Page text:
Blade Runner 2049 – 4.5/5 – Movie Reviews by Ry!

Blade Runner 2049- 4.5/5 – Going into a film, you have that feeling that you are about to experience something amazing.  From a historical drama pushing the struggles of one man to the sweeping fantastical journey of a group to save the world, you are enthralled in that escape.  Blade Runner 2049 falls into the vein of being a sequel, but at the same time it is its own film.  Through the aspects of a procedural drama, Blade Runner 2049 engrosses you in a world of something deeper with the ideals of life.  From the story, themes and the fantastic characters, this is a film that brings you a true innate feeling.  Even if there are minor issues, Blade Runner 2049 is one of the best Sci-Fi films to hit the theaters, and one of my favorite films of the year.

Premise:  As a young replicant agent finds about a long-buried secret, it leads to an investigation that might unravel the world as we know it.

At the forefront, the prominent characters are:

Ryan Gosling as K

Robin Wright as Lieutenant Joshi

Jared Leto as Niander Wallace

Ana de Armas as Joi

Sylvia Hoeks as Luv

Harrison Ford as Deckard

Dave Bautista as Sapper Morton

There are few other prominent names (refer to the IMDb), but these are the main ones.  No matter how big or small a role, these people do an amazing job in providing distinct, flawed but complex characters.  Each of them have a very important role and descent backstory.  No matter if it is the themes or procedural method of the plot, you see how each person adds meaningful depth to this futuristic world of humans and androids (known as replicants).  The interactions generate that raw vigor that provides that intrinsic sense of value.  You see they want to the ‘right’ thing, but they also must follow the purpose of their own designs.  With thought provoking situations, it helps endear the characters to make tough decisions.  This provides that quality in a humanistic sense.  Providing this kind of emotive depth to characters that aren’t human provides a complexion of believability.  From the main character of K (Ryan Gosling), the side characters like Wallace (Jared Leto), Lieutenant Joshi (Robin Wright), and the returning character of Deckard (Harrison Ford), they provide that riveting sense of pure intuition.  The obviousness is there, but the great performances push past any of the basic sci-fi tropes.

The direction follows the procedural method found in most investigative stories.  Infusing that premise with a dystopian setting and sci-fi elements allows the director to add more mysteries to the detective trope.  As mentioned earlier, this is a sequel of sorts.  Taking places many years after the first Blade Runner, this film leads you further into that darker world.  In this new present day, you have old replicants being hunted down or decommissioned by newer models.  Ryan Gosling’s K is a new replicant that hunts down the older models for the LAPD.  We are introduced into this world through an initial confrontation of an old replicant, but it is thrown into a spiral within the bigger theme of life.  Even in a redundant theme, this film pushes it forward through subtlety by having it parallel the investigation.  As K investigates the aftermath, it opens a whole new path in what it means to be a replicant.  Unraveling the mysteries, you see the layers revealed through a slow, methodical pace.  That slow burn allows you to live through Gosling’s character.  Through him, you began to see the world, understand the characters and feel the purpose of each revelation that ensues.  The story pushes forward a sense of allure of why making choices and convictions matter.  No matter if it is work or personal, you get a sense of uneasiness where each character is confronted with the fragile balance between humans and replicants.  This dystopian future is awe and desolate, adding an ironic sense of the flaws in the meaning of life.  As the film progresses, it adds more depth to the themes, tone and investigation.  As the film shows all the intricates of the world, it provides the purpose of the investigation to the replicants.  There are decisions needing to be made, but not knowing if it is right or wrong makes it even more intense.  As we come to the final stretch, everything is brought to the forefront.   With an unforeseen twist, the film ends on a note that defines the meaning of fulfillment.  Knowing that there is some closure to the story is gratifying, but providing that ominous meaning to life adds a perfecting note to that gratification.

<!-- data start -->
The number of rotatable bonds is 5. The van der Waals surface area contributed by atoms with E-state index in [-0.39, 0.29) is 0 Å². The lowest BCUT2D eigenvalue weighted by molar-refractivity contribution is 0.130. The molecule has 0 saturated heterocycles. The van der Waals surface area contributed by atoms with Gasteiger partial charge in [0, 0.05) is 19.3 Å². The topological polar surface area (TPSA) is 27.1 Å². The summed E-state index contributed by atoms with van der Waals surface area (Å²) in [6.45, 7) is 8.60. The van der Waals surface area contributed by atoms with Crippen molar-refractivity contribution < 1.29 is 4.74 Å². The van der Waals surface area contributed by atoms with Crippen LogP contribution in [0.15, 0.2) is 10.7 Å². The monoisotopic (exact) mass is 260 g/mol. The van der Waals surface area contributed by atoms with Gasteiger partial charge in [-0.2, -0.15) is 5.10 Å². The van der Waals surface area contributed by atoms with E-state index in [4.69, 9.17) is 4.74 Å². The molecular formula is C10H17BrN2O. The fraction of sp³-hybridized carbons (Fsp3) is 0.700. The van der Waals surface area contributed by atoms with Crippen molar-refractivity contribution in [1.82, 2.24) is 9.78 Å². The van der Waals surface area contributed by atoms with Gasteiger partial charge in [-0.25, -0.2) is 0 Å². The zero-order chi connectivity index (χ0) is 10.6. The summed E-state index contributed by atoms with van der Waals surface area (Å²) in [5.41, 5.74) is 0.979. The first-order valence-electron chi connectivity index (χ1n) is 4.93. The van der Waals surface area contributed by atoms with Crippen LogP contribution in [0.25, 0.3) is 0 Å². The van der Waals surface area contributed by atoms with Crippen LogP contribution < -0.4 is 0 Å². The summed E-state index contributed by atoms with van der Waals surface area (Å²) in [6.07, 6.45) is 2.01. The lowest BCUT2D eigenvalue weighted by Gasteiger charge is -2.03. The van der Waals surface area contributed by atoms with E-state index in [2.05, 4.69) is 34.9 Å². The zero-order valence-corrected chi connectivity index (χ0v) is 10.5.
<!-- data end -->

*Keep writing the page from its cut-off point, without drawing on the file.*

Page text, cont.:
The cinematography is ironically breathtaking.  What I mean is that in the dark, gritty and unwelcoming setting, the raw visuals provide an engrossing nature that is grounded and realistic.  From the dystopian setting of LA to the outskirts that are visited throughout, it feels as if you’re part of this investigation.  From the technology infused social interactions to the replicants themselves, you sense something pure in the fragility.  The score is very stern and resounding.  That strong use of bass and deep sounds makes everything intense.  From subtle interactions to the all-out actions, you feel the tension that proceeds each situation.

Blade Runner 2049 is a thinking man’s kind of sci-fi film.  With very stark pacing to the investigation elements, you become engrossed in a world that provides you with a thematic question of life.  This is a film that might not be for everyone, but it is worth the journey for most.  With that said, I believe this is worth the full price of admission, and a fun time for Sci-fi fanatics out there.

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